More Harvey

David Harvey, who is a Marxist, agrees with me that the $15 minimum wage and the universal basic income are so loved by the major holders of capital because they are a huge gift to them at the expense of taxpayers. This is crystal clear to anybody with even the most basic understanding of the Marxist theory. Or anybody who says, “wait, this can’t be good,” when they hear the rich boys of the Silicone Valley applaud these proposals.

Harvey says that these Silicone Valley progressives “know their technologies are putting people out of work by the millions and that those millions will not form a market for their products.” So they need you and me to sustain the purchasing power of these millions of superfluous people because this is how public wealth is funneled into the Richie Riches’ pockets.

All of these supposedly progressive measures proposed by Sanders/Warren are a way to siphon public wealth into the pockets of the same rich whom Bernie and Warren keep denouncing.

And yes, of course, there is an alternative that protects the dispossessed and doesn’t end up handing over public money to these fucksters. It consists in limiting, through governmental intervention, “the vast amount of wealth appropriation occurring at the point of realisation.’ What that would look like in practice is discussed every evening on the Tucker Carlson show. Everybody else just reads from the Silicone Valley script.

7 thoughts on “More Harvey”

  1. “It consists in limiting, through governmental intervention, ‘the vast amount of wealth appropriation occurring at the point of realisation.'”

    I don’t really understand what this means. Do you mean limiting the amount of money that executives can make? Or …? (Sorry, I don’t have time to watch TV news, and very little to read blog posts, in fact, but I’m really interested in what this means.)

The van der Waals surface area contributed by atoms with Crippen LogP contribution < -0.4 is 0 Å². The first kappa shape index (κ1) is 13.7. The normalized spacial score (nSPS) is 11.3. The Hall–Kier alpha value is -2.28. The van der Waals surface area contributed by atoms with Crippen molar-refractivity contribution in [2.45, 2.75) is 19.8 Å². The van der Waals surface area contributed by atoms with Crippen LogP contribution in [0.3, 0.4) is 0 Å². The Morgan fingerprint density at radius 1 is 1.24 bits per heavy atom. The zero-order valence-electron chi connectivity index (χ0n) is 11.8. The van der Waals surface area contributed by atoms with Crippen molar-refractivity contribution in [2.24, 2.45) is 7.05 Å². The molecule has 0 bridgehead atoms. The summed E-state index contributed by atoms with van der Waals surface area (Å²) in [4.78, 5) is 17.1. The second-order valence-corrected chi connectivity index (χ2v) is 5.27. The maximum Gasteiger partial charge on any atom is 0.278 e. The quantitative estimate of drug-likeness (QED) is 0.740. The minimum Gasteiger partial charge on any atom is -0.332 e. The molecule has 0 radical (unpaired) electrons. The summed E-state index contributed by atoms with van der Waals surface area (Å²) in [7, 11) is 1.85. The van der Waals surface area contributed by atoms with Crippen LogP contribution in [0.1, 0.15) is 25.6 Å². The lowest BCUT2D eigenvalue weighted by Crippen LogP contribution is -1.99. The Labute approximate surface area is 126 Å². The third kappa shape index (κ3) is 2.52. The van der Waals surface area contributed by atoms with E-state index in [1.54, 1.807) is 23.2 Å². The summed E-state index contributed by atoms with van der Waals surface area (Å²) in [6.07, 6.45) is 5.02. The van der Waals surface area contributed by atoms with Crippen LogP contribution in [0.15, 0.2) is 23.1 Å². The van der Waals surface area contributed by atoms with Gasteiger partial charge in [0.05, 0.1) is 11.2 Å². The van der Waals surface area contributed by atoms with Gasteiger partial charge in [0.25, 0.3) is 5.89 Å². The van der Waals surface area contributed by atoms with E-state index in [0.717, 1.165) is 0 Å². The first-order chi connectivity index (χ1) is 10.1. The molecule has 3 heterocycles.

1. “strict government regulations on predatory lending (etc etc etc)”

        This might surprise the person you’re responding to but all this used to be the norm (imperfectly applied in many ways but the goal was to use government to prevent the worst financial abuses).
        Beginning with the Reagan administration it began to come under attack and now people are so brainwashed they think of financial fuckery by bankers etc as normal and somehow outside the realm of things that can be subject to political decisions.


        1. Cliff – I just didn’t know what “the point of realisation” meant. I know about deregulation.

          It also used to be against the law to charge interest on loans. Without that knowledge, the play Merchant of Venice makes no sense. (My specialization is in Shakespeare, not economics or politics of the present day.)


          1. ” strict government regulations on predatory lending”

            Then you’re way ahead of many people now.
            Recently (on a forum related to Europe) I was arguing with people who found the statement attributed to Wolfgang Schäuble: “Elections cannot be allowed to change economic policy” to be perfectly reasonable…..

            The fact that get this from Shakespeare is gravy…. who says humanities are useless?!

            That said, I’ve never quite gotten Shakespeare… I appreciate him more than enjoy him…

            Liked by 1 person

      2. I don’t see how that would help with the underlying problem of more and more middle-class jobs being automated and therefore disappearing, and housing, education, and healthcare costs all going up.

        Things like cellphone charges are peanuts compared to this. The proposed solution seems deceptively simple for this problem.


        1. Of course, it won’t solve that problem but then what would?

          The blue-collar workers got on the US version of the UBI and started dying out from opioids. So that didn’t help anybody but drug dealers.


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